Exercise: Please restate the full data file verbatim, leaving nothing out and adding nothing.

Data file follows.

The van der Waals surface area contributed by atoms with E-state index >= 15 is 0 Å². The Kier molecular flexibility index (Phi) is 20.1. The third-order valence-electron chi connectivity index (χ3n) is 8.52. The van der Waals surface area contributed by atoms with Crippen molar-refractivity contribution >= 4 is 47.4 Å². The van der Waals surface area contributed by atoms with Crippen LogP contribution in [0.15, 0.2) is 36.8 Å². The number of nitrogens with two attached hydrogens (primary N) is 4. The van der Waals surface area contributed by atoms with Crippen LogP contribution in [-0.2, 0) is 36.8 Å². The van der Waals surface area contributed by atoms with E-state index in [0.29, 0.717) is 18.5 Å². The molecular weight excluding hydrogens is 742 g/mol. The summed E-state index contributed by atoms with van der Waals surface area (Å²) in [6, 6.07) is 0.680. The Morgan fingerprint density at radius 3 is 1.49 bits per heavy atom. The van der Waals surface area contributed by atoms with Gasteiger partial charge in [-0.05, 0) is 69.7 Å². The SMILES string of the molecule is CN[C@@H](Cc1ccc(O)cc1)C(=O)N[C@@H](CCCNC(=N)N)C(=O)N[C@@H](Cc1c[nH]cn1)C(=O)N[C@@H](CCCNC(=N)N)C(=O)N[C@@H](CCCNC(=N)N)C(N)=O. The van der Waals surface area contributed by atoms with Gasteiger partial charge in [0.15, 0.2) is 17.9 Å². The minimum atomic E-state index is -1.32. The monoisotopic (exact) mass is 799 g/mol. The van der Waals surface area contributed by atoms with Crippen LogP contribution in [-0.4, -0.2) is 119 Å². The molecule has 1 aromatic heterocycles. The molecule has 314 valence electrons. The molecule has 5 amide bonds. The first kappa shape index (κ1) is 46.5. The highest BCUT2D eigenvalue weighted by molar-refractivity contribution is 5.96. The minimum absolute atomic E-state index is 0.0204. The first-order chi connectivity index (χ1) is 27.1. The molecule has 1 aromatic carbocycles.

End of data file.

The van der Waals surface area contributed by atoms with E-state index >= 15 is 0 Å². The Kier molecular flexibility index (Phi) is 20.1. The third-order valence-electron chi connectivity index (χ3n) is 8.52. The van der Waals surface area contributed by atoms with Crippen molar-refractivity contribution >= 4 is 47.4 Å². The van der Waals surface area contributed by atoms with Crippen LogP contribution in [0.15, 0.2) is 36.8 Å². The number of nitrogens with two attached hydrogens (primary N) is 4. The van der Waals surface area contributed by atoms with Crippen LogP contribution in [-0.2, 0) is 36.8 Å². The van der Waals surface area contributed by atoms with E-state index in [0.29, 0.717) is 18.5 Å². The molecular weight excluding hydrogens is 742 g/mol. The summed E-state index contributed by atoms with van der Waals surface area (Å²) in [6, 6.07) is 0.680. The Morgan fingerprint density at radius 3 is 1.49 bits per heavy atom. The van der Waals surface area contributed by atoms with Gasteiger partial charge in [-0.05, 0) is 69.7 Å². The SMILES string of the molecule is CN[C@@H](Cc1ccc(O)cc1)C(=O)N[C@@H](CCCNC(=N)N)C(=O)N[C@@H](Cc1c[nH]cn1)C(=O)N[C@@H](CCCNC(=N)N)C(=O)N[C@@H](CCCNC(=N)N)C(N)=O. The van der Waals surface area contributed by atoms with Gasteiger partial charge in [0.15, 0.2) is 17.9 Å². The minimum atomic E-state index is -1.32. The monoisotopic (exact) mass is 799 g/mol. The van der Waals surface area contributed by atoms with Crippen LogP contribution in [-0.4, -0.2) is 119 Å². The molecule has 1 aromatic heterocycles. The molecule has 314 valence electrons. The molecule has 5 amide bonds. The first kappa shape index (κ1) is 46.5. The highest BCUT2D eigenvalue weighted by molar-refractivity contribution is 5.96. The minimum absolute atomic E-state index is 0.0204. The first-order chi connectivity index (χ1) is 27.1. The molecule has 1 aromatic carbocycles.